As anyone who has witnessed the rowdiness of European soccer matches will agree, it is a popular error to suppose that sports bring people together. The current controversy in Belfast over the cancellation of the soccer match between Donegal Celtic and a squad representing the Royal Ulster Constabulary is a classic example of how often sports have the opposite effect, usually because they get mixed up with politics.
In this case, the West Belfast team, after voting overwhelmingly to play the police, was forced to back out following criticism from local Sinn Fein leaders and others. According to some reports, the criticism was backed up by threats when members of the club received visits from the IRA.
Sinn Fein has landed itself in the middle of a disaster, politically speaking. While the RUC is not exactly the most popular body of men on the Falls, most Catholics see no harm in the football match, if the nationalist Irish News letters columns is a reliable indication. Letters to the paper, which itself has supported the contest, have been running 14 to 1 in favor of the game going ahead.
Playing a game against an institution in no way implies approval of it. But this is the second time that the Shinners have bungled recently. Shortly before the football dispute, they rejected an offer of talks with the RUC’s Chief Constable Ronnie Flanagan.
They are acting more like unionists every day.
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The time for this kind of politics is long gone in Northern Ireland. Sinn Fein, of all parties, should realize it. Its leaders spent years trying to get unionists to acknowledge their existence and engage in dialogue. In spurning the offer of talks with Flanagan they are surely contradicting themselves. Meanwhile, their tactics in relation to Donegal Celtic make them look like bullies who have yet to accept the norms of ordinary politics.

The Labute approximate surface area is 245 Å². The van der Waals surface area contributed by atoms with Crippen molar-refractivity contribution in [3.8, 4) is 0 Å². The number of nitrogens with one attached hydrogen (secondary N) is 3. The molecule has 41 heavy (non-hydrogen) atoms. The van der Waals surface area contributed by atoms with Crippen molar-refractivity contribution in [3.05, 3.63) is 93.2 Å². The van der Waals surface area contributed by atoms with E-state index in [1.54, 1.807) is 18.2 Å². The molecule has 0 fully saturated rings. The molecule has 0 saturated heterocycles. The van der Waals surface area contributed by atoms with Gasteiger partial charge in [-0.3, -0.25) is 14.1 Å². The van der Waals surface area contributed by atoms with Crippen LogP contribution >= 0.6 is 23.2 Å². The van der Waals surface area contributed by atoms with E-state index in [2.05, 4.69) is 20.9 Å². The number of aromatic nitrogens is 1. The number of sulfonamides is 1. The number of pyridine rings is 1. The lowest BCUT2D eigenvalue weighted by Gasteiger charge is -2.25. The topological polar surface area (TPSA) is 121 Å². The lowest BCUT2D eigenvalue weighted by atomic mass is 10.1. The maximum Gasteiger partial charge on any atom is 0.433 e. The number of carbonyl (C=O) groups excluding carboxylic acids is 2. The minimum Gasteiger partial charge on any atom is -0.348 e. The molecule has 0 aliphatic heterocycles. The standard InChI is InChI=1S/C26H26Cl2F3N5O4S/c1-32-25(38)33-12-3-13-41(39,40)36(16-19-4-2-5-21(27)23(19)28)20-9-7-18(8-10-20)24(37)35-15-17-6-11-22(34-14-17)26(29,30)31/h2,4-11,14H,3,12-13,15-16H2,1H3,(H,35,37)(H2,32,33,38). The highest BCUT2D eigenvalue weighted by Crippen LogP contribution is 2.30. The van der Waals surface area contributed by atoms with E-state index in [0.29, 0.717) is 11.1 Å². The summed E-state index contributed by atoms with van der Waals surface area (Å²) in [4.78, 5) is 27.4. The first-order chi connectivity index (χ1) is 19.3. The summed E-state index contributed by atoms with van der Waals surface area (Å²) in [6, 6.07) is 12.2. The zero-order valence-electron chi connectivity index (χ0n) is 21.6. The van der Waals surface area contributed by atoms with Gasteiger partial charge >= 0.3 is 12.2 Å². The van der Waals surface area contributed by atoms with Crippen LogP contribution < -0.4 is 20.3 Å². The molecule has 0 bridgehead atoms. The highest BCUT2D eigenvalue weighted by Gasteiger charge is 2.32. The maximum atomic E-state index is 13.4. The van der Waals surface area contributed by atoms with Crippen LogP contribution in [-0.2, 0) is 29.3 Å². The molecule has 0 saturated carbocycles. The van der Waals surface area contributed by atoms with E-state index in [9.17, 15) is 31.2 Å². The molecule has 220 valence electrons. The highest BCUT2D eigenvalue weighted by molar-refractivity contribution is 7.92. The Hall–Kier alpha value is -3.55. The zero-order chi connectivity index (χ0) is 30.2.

For the Sinn Fein president, Gerry Adams, to assert that "no nationalist" and "no democrat" could have anything to do with the RUC is absurd. Members of the governing Labor Party, the Irish government and the SDLP, among others, deal on a regular basis with the police. And they have all been hailed at different times by Adams and other Sinn Fein leaders for the positive role they have played in the peace process.
Rhetoric is most definitely getting in the way of reality here.
Sinn Fein should be more savvy than that. It know that the process in which it is now engaged is not about making such absolute statements to try and enforce absolute demands. The process is about compromise, and learning to live with differences. It is also about tolerance.
That is, it’s a whole different ballgame now. So for Sinn Fein, it’s time to "play up, play up and play the game."